In Rendezvous with G-d, twentysomething blogger and journalist Monica Rozenfeld explores what it means as a young Jewish woman in New York City to have a relationship with G-d.
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How to observe a Shabbat
Can anyone here reading this post fathom the idea of turning off their phones, laptops, and putting away the car keys for one night and one full day every single week for the rest of their lives? This 25-hour cleansing period sounds like some sort of reality show experiment, and I wasn’t willing to sign up to try it out. But I was looking for a way to meditate and self-reflect in Judaism, and there it was — Shabbat. Just that, a 25-hour resting, meditative period. I loved it.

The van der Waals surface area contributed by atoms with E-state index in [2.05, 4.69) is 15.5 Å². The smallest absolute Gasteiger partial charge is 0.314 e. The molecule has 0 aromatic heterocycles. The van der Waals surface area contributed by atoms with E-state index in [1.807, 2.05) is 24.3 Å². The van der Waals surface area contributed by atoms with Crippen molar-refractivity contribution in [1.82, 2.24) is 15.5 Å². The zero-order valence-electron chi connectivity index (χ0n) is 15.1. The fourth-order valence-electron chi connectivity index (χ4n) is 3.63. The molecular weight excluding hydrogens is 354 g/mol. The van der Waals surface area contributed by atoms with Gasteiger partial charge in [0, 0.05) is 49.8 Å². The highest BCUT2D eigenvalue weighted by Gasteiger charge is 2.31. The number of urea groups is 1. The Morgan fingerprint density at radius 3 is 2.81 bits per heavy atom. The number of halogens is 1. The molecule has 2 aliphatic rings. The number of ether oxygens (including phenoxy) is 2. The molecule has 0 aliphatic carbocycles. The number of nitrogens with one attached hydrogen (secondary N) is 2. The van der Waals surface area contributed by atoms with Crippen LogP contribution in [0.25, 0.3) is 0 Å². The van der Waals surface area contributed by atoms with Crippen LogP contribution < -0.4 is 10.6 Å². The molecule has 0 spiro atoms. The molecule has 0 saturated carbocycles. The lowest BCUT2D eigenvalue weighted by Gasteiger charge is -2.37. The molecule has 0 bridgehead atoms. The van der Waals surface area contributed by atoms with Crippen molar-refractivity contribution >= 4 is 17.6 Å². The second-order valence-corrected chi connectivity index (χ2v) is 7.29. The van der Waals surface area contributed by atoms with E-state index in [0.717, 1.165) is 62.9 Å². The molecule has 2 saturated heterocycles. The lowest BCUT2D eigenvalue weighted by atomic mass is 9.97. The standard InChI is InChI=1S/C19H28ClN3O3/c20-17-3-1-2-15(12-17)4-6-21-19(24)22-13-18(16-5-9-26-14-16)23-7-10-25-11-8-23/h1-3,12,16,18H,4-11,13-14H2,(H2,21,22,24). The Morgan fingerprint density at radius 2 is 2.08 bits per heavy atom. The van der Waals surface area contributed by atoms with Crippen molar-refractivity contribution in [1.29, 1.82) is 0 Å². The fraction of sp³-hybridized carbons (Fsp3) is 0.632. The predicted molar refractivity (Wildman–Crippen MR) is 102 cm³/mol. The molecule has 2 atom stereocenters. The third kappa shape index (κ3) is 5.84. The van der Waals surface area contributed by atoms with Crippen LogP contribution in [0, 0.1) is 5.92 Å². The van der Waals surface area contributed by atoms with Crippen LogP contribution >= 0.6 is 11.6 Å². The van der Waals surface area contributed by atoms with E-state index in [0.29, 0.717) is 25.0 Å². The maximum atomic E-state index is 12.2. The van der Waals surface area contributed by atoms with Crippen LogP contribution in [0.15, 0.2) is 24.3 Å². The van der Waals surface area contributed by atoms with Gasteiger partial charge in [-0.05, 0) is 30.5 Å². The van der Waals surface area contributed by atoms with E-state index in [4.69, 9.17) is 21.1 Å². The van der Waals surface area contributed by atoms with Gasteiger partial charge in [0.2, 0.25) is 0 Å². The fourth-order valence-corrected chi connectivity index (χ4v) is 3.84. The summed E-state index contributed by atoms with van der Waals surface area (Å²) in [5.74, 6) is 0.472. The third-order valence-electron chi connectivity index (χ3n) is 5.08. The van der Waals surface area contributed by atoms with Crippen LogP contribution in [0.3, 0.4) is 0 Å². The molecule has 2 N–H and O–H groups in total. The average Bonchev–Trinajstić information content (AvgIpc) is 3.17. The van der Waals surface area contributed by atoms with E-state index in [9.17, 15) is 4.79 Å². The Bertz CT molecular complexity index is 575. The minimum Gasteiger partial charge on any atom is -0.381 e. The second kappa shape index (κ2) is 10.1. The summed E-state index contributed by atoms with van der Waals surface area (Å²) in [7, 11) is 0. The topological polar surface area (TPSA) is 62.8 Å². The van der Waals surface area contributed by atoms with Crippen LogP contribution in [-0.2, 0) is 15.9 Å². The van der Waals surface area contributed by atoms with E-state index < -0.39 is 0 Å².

Shabbat, for those who never experienced it, is not something that is purely a Jewish concept. It is in biblical text that G-d created for six days, and on the seventh He rested. The Jewish religion took this idea very literally, and every Friday to Saturday sundown religious and cultural Jews alike stop. They just stop and put their lives on hold for a little bit. The outcome? Well, try it out and you tell me.
How to observe a Shabbat: Borrowed from www.SabbathManifesto.org.
1. Avoid Technology
2. Connect with loved ones
3. Nurture your health
4. Get outside
5. Avoid commerce
6. Light candles
7. Drink wine
8. Eat bread
9. Find silence
10. Give back
Tonight, Shabbat starts at sundown. If you’re inclined to just take a break, do some self-reflection, have a get together of friends and loved ones, try it out. Let me know how it goes.